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 Tejimola's Aai

A Short Story by Rianka Sarkar

Synopsis: Originally written by Lakhshminath Bezbaruah in his book of short stories for children named “Burhi Aair Xadhu”(translated in English by Nripen Dutta Baruah), the story of Tejimola is a part of Assamese folk culture that has been worked upon by several writers with different outlook. Tejimola lives with her doting father and step-mother who has an acute aversion for the girl. Once while the husband was on a business voyage, the step-mother brutally killed Tejimola who however takes many forms of nature and succeeds in informing her father. When the husband discovers, he banishes the wife and Tejimola transforms back to her human form. The following short story is a sequence to the folklore of Tejimola from the outcasted wife’s perspective.

It was Aloki’s every morning ritual. She prepared the scanty meal she gathered from the previous day’s earnings and bathed her pet frog, fondling it as an infant and fed before taking any food for herself. “If it was not you, I would have been a tattered dead woman,” whispered the old lady to her pet frog. Coated with dark olive and golden spherical patches, this was no ordinary frog but an outsized hoarse croaking frog that could decipher the words of the lady and resonate with a loud husky croak or she imagined it to be so. The frog had been the constant companion of the pre maturely ageing woman ever since she discovered it near the river side after being ousted by her husband. Speaking to the amphibian was her soothing sacrament to preserve the remaining sanity which was otherwise on the verge of dismantling. Over these past 10 years the frog has begun to interpret the deep anguish and trauma behind her cyclic laments. It leads out a large croaking sound every time she breaks down to tears. Thus the lady begins again this morning after her famished scanty meal.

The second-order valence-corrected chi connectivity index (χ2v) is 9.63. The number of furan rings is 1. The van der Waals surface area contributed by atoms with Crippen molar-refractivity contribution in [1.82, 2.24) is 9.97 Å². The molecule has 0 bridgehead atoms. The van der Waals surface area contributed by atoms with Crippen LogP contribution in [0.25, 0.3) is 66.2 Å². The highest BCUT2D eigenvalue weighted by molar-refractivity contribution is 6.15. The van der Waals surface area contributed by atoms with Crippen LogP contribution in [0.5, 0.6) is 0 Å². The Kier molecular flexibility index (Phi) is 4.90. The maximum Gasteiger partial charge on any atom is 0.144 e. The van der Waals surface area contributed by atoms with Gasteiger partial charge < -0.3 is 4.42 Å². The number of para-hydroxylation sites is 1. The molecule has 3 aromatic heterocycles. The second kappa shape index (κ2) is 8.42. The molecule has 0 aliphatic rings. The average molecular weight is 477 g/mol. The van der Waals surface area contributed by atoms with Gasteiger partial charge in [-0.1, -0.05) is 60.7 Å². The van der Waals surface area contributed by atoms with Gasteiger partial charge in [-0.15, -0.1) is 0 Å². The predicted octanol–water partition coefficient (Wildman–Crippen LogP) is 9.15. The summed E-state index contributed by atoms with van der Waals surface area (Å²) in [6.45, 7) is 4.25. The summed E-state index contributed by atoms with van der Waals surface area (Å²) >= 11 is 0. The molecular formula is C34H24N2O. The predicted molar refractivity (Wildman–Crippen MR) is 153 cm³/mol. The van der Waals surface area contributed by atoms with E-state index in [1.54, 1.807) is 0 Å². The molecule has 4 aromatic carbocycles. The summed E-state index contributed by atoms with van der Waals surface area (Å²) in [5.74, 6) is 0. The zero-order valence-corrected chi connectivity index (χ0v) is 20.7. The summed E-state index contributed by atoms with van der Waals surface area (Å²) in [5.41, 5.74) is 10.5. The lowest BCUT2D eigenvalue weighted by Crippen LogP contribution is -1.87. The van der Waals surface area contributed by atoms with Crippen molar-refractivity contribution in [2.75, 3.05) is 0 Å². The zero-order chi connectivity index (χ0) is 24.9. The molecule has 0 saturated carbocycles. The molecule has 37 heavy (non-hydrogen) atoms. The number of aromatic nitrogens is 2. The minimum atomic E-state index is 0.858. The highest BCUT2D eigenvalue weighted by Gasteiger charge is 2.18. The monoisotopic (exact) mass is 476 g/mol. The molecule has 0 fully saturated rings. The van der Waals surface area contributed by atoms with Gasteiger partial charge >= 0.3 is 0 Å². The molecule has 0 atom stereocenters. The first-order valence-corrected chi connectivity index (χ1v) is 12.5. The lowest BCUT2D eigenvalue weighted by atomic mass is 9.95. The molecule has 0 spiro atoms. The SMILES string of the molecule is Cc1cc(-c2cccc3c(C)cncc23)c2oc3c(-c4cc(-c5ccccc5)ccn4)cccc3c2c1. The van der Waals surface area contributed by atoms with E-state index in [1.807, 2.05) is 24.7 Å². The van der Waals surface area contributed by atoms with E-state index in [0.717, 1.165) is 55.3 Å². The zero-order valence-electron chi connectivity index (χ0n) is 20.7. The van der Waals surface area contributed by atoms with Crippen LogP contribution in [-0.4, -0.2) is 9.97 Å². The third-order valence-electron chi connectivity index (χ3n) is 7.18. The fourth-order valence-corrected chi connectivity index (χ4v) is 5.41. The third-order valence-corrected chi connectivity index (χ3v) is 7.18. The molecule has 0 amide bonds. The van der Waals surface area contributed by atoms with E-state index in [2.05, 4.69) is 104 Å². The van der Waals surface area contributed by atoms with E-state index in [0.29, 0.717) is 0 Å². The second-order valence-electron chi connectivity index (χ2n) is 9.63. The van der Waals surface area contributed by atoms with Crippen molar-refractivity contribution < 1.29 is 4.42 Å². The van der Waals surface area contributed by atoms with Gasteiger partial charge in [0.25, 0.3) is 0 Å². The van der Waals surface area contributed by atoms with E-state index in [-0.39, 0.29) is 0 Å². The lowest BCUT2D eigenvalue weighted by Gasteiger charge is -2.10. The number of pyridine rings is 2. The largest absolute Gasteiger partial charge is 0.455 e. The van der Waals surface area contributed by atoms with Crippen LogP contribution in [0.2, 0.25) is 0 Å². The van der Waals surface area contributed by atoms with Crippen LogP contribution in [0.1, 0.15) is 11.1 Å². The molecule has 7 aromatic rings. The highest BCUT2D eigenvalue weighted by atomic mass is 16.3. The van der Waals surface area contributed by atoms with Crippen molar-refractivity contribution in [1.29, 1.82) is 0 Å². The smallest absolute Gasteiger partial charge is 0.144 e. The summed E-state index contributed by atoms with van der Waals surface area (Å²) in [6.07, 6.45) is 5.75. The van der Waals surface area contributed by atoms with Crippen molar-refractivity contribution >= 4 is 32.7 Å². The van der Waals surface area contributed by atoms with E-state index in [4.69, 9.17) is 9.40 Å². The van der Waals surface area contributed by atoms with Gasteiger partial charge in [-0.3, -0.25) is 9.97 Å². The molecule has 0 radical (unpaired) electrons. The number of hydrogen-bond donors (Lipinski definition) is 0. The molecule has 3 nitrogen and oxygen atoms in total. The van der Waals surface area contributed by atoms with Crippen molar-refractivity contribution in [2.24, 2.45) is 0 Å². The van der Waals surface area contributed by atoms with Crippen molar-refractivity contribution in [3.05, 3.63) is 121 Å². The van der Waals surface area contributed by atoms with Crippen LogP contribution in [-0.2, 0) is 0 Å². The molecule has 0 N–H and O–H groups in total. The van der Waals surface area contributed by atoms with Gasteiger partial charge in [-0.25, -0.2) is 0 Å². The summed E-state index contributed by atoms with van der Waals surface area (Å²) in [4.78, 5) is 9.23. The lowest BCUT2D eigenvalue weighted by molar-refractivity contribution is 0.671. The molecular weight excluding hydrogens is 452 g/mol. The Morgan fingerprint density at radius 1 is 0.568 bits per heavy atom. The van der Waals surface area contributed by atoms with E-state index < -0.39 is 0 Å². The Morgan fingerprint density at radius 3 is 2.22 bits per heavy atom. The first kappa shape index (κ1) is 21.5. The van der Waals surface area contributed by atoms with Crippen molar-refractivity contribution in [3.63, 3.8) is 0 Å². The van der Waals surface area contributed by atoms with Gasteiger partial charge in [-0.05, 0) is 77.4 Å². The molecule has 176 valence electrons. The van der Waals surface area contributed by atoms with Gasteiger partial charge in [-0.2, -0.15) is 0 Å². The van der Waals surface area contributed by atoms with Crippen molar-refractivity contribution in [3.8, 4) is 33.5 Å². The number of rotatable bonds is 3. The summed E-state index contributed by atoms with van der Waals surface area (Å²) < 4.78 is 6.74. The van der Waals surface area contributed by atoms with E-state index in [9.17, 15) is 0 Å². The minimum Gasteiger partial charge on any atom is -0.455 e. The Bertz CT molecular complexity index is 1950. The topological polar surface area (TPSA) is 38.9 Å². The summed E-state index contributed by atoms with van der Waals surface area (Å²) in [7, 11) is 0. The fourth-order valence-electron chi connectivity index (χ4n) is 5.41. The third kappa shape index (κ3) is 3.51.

I lived once in that village beyond the river and I too was my father’s princess like Tejimola. My father married me off to a rich merchant from the neighbouring village of Tenkhuwa gaon1 in an attempt to secure me a happy life. But on my wedding night I discover that the man I’m betrothed to, already has a wife and a grown up daughter. Thus my wedding vows remained futile so did my wedding bed as my husband showered all his fondness and love to his dotting daughter while I remained confined within the household to look after their needs. A few days passed and his old wife dies which brings much gratification to me for she too had been cold towards me. Day in and out I only wished my husband’s love but he had no love to offer me, but only demands: requirement
“Have you made my Teji’s favourite outenga2? Did you stitch her gown, what will she wear in the village fair? Stitch her a new doll, the old one has worn out... my Teji, my Teji.”
Over and over these repeated derisions wrung on my head, cringing the meagre worth I vindicated. While I starved with half filled appetite, all the milk would go to Teji, my emaciated torso laboured throughout to sustain the duo’s necessity: